Let me share some of the ways some of the participants at conferences have already “made the connection” and are living lives where you use laughter in your arsenal of healing tools. One widow shared that missing her partner had hindered her passion for dancing. So of course, I swept her in my arms, and in front of the whole group, we joyfully danced her favorite dance, the rumba. After that at the workshop through interactive exercises she created a list of how she was going to bring more dancing into her life once again. Another woman shared that she dealt with chemotherapy by wearing a different funny hat (such as a Carmen Miranda hat) to treatment, bringing joy to herself, other patients and staff. Even a hotel employee observing a workshop confided that if his brother, who had died this past year, had been able to attend this workshop “it would have been such an acknowledgment of how he used laughter to improve the quality of his life after diagnosis. It would have helped our family understand how important it was for his health and ours.

Illness, and particularly life threatening illness, hits us like a “ton of bricks” when we hear the news, as I know from my own personal experience, as well as from my immediate family. It then takes courage and strength to deal with the illness and be an active part of the healing and recovery. This is true of chronic illness, life-threatening illness and well as other stressors. We each have, what I call, an “inner voice” talking to us, which often focuses on the negative. However, I have learned that that “inner voice” can have a new sound track superimposed over it, if we increase the moments we have of joy, laughter, fun and passion for what we are doing. The more we replace it, the more our body hears, both physiologically and psychologically. And then we reap the benefits of laughter.

This seems too simple. Yes it is! But often when we are facing reoccurring incidents in illness, or ongoing stress dealing with other life situations and we have more difficulty in enjoying and laughing. But I say it is one of the ways to better handle the difficult times. We get closer to people when we laugh and have fun together. We can even laugh at some of the difficult times! When I faced a life threatening illness, it had more benefits than I could ever imagine. During my hospital stay when I had a mastectomy, my brother, who had also experienced cancer, told me jokes and made me laugh each day. He knew how important it was to my immune system, as a painkiller, as a muscle relaxer, as a powerful cathartic process, and as a way to increase communication and intimacy, and bring optimism and hope to a situation. One of the results of the laughter pouring from my room every day was that the nurses then looked at me as a person, not just the breast cancer in room 404.

I am in no way saying we should be laughing all the time during illness and or other stressful times. Certainly that would be absurd. But I am saying that illness and other stressors often take us out of control. We feel we have no control over certain parts of ourselves. Most of us like to be in control, even if we don’t admit it. But how we spend our days, what our outlook is, how we try to live in the moment, rather than worrying about tomorrow, is all in our power. We need to and must take that power and make it good for us. We are in a new role in our life as we experience illness and other stress, and our family and friends will follow our lead if we take the risk of taking the power to control our days and not have the illness control us. "Tuesdays with Morrie," a New York Times best seller, and TV Movie with Jack Lemmon and Hank Azaria, is a perfect example of how you can reframe your life at any stage.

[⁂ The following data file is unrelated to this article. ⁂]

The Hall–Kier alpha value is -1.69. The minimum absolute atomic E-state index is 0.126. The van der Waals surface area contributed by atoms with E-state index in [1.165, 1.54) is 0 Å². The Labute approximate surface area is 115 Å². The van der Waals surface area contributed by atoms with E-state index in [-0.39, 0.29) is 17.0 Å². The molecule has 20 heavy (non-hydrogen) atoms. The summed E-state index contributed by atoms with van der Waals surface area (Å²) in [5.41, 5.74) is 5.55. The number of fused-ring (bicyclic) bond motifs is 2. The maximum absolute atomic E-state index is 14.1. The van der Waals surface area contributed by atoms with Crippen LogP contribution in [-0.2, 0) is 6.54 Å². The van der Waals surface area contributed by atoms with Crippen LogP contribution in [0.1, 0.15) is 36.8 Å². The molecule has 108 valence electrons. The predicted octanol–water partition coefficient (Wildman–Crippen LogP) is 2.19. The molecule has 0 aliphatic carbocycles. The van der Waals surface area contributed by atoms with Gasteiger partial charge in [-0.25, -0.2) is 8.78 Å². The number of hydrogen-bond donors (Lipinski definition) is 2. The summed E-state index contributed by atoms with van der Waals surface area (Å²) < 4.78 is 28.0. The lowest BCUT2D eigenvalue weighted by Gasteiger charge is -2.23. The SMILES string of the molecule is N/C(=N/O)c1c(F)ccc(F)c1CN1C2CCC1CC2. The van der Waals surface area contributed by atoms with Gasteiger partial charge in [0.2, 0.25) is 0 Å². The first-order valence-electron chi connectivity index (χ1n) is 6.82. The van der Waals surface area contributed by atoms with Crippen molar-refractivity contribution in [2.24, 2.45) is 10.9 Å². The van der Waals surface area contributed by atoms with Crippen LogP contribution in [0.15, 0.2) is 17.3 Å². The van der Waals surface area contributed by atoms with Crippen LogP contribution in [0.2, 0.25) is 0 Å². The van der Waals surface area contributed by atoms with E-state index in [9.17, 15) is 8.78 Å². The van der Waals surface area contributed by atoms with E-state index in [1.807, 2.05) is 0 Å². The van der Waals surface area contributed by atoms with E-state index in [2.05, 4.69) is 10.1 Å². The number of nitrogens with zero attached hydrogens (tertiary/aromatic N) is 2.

Some practical suggestions to increase laughter are the following:

Set up a laughter corner in your home and where you work

  • Collect items that make you laugh as soon as you look at them.
  • Keep audiotapes and videos for times you want some additional support.
  • Keep a red clown nose for all doctor appointments.
Read Daily Joyful Affirmations

Affirmations are statements that affirm beliefs and reinforce them in a positive way. Research has shown that the way we think, is the way we feel, and the way we feel, is the way we act. By stating them each day, they are more in your belief system, and influence the way you feel and act. A list of joyful affirmations is included in my Princess Juicy Joy Laughter Kit and you can contact me for more information on how to obtain one.

Laughter Partner/Laughter Events Together

Find someone you easily laugh with and call them and just laugh when you need to, or decide that you will share jokes in person at least once a week, or you will meet once a week to do a fun-filled activity. Call them Laughter Dates. Schedule them in your calendar.

These are just a few suggestions to add more laughter, fun, and play in your life. Research has proven that there are both physiological and emotional benefits of laughter. I would suggest that regularly, you find a joke or a funny experience, and tell it brilliantly to someone else. Afterwards, write down how you felt in a notebook, which we will call your Laughter Book. Be sure to write down the joke or story too. If you are anything like me, you will forget it otherwise. Feel free to write or e-mail me what you experienced after increasing laughter, fun and play in your life.